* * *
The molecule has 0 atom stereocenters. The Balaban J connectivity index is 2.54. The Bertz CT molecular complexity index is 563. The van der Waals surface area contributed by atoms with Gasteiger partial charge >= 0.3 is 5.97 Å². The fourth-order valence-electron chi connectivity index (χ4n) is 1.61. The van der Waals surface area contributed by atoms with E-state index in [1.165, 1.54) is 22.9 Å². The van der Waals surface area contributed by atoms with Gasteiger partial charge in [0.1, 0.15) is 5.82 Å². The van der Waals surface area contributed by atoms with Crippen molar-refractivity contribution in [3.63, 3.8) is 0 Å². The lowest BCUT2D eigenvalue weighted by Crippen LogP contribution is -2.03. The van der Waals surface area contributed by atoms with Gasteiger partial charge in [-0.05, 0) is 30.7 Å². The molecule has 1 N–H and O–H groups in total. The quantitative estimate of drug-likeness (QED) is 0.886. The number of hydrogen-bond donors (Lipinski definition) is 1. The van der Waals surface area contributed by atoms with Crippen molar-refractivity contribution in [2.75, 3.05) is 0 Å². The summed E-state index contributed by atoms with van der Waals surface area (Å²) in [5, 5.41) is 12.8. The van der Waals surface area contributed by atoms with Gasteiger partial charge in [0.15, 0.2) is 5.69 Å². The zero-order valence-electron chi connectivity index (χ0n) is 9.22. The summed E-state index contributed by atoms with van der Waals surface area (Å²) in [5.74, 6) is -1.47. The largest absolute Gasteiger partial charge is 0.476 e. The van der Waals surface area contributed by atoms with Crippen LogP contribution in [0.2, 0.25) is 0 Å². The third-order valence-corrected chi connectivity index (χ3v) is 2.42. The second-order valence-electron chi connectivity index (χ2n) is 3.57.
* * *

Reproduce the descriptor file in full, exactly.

The molecule has 0 atom stereocenters. The Balaban J connectivity index is 2.54. The Bertz CT molecular complexity index is 563. The van der Waals surface area contributed by atoms with Gasteiger partial charge >= 0.3 is 5.97 Å². The fourth-order valence-electron chi connectivity index (χ4n) is 1.61. The van der Waals surface area contributed by atoms with E-state index in [1.165, 1.54) is 22.9 Å². The van der Waals surface area contributed by atoms with Gasteiger partial charge in [0.1, 0.15) is 5.82 Å². The van der Waals surface area contributed by atoms with Crippen molar-refractivity contribution in [3.63, 3.8) is 0 Å². The lowest BCUT2D eigenvalue weighted by Crippen LogP contribution is -2.03. The van der Waals surface area contributed by atoms with Gasteiger partial charge in [-0.05, 0) is 30.7 Å². The molecule has 1 N–H and O–H groups in total. The quantitative estimate of drug-likeness (QED) is 0.886. The number of hydrogen-bond donors (Lipinski definition) is 1. The van der Waals surface area contributed by atoms with Crippen molar-refractivity contribution in [2.75, 3.05) is 0 Å². The summed E-state index contributed by atoms with van der Waals surface area (Å²) in [5, 5.41) is 12.8. The van der Waals surface area contributed by atoms with Gasteiger partial charge in [0.15, 0.2) is 5.69 Å². The zero-order valence-electron chi connectivity index (χ0n) is 9.22. The summed E-state index contributed by atoms with van der Waals surface area (Å²) in [5.74, 6) is -1.47. The largest absolute Gasteiger partial charge is 0.476 e. The van der Waals surface area contributed by atoms with Crippen LogP contribution in [0.2, 0.25) is 0 Å². The third-order valence-corrected chi connectivity index (χ3v) is 2.42. The second-order valence-electron chi connectivity index (χ2n) is 3.57.